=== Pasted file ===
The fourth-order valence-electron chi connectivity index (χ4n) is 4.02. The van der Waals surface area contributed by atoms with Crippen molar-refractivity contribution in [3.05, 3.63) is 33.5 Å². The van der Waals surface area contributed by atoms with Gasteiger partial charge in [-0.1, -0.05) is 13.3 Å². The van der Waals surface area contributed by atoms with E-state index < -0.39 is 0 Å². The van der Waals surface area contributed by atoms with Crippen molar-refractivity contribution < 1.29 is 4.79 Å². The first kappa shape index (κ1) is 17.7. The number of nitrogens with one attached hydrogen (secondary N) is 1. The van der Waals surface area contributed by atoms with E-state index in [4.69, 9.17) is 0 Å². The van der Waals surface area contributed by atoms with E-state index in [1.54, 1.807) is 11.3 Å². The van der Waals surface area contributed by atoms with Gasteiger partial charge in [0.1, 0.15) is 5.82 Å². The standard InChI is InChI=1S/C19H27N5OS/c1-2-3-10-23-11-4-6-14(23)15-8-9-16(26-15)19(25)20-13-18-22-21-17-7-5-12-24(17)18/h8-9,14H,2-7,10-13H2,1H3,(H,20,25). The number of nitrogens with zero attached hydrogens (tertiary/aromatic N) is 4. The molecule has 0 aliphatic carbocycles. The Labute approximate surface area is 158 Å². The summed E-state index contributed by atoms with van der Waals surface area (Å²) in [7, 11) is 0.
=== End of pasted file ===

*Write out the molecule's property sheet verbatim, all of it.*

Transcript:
The fourth-order valence-electron chi connectivity index (χ4n) is 4.02. The van der Waals surface area contributed by atoms with Crippen molar-refractivity contribution in [3.05, 3.63) is 33.5 Å². The van der Waals surface area contributed by atoms with Gasteiger partial charge in [-0.1, -0.05) is 13.3 Å². The van der Waals surface area contributed by atoms with E-state index < -0.39 is 0 Å². The van der Waals surface area contributed by atoms with Crippen molar-refractivity contribution < 1.29 is 4.79 Å². The first kappa shape index (κ1) is 17.7. The number of nitrogens with one attached hydrogen (secondary N) is 1. The van der Waals surface area contributed by atoms with E-state index in [4.69, 9.17) is 0 Å². The van der Waals surface area contributed by atoms with E-state index in [1.54, 1.807) is 11.3 Å². The van der Waals surface area contributed by atoms with Gasteiger partial charge in [0.1, 0.15) is 5.82 Å². The standard InChI is InChI=1S/C19H27N5OS/c1-2-3-10-23-11-4-6-14(23)15-8-9-16(26-15)19(25)20-13-18-22-21-17-7-5-12-24(17)18/h8-9,14H,2-7,10-13H2,1H3,(H,20,25). The number of nitrogens with zero attached hydrogens (tertiary/aromatic N) is 4. The molecule has 0 aliphatic carbocycles. The Labute approximate surface area is 158 Å². The summed E-state index contributed by atoms with van der Waals surface area (Å²) in [7, 11) is 0.